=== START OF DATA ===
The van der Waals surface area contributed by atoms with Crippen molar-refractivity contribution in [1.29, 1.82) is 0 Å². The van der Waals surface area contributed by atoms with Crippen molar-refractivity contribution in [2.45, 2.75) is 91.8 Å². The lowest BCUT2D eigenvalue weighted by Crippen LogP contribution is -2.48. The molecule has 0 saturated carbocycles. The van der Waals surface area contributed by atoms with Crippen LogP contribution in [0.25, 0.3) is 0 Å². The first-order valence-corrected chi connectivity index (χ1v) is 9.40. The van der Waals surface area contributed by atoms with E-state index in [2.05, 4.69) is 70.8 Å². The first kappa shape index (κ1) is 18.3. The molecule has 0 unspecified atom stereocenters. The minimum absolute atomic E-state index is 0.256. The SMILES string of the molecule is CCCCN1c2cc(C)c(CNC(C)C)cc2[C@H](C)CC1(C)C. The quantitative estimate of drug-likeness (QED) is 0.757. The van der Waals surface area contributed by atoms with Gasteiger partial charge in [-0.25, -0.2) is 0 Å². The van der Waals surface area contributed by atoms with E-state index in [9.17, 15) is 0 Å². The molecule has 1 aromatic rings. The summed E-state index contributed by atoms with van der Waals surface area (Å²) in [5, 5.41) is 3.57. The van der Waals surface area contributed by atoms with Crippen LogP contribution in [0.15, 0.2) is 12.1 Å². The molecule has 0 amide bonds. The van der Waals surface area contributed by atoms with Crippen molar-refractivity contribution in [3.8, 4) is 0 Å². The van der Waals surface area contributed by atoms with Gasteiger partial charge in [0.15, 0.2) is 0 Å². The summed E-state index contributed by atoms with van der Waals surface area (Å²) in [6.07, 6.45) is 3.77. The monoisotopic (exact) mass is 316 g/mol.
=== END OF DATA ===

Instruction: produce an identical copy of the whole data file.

The van der Waals surface area contributed by atoms with Crippen molar-refractivity contribution in [1.29, 1.82) is 0 Å². The van der Waals surface area contributed by atoms with Crippen molar-refractivity contribution in [2.45, 2.75) is 91.8 Å². The lowest BCUT2D eigenvalue weighted by Crippen LogP contribution is -2.48. The molecule has 0 saturated carbocycles. The van der Waals surface area contributed by atoms with Crippen LogP contribution in [0.25, 0.3) is 0 Å². The first-order valence-corrected chi connectivity index (χ1v) is 9.40. The van der Waals surface area contributed by atoms with E-state index in [2.05, 4.69) is 70.8 Å². The first kappa shape index (κ1) is 18.3. The molecule has 0 unspecified atom stereocenters. The minimum absolute atomic E-state index is 0.256. The SMILES string of the molecule is CCCCN1c2cc(C)c(CNC(C)C)cc2[C@H](C)CC1(C)C. The quantitative estimate of drug-likeness (QED) is 0.757. The van der Waals surface area contributed by atoms with Gasteiger partial charge in [-0.25, -0.2) is 0 Å². The van der Waals surface area contributed by atoms with E-state index in [9.17, 15) is 0 Å². The molecule has 1 aromatic rings. The summed E-state index contributed by atoms with van der Waals surface area (Å²) in [5, 5.41) is 3.57. The van der Waals surface area contributed by atoms with Crippen LogP contribution in [0.15, 0.2) is 12.1 Å². The molecule has 0 amide bonds. The van der Waals surface area contributed by atoms with Crippen molar-refractivity contribution in [3.8, 4) is 0 Å². The van der Waals surface area contributed by atoms with Gasteiger partial charge in [0.15, 0.2) is 0 Å². The summed E-state index contributed by atoms with van der Waals surface area (Å²) in [6.07, 6.45) is 3.77. The monoisotopic (exact) mass is 316 g/mol.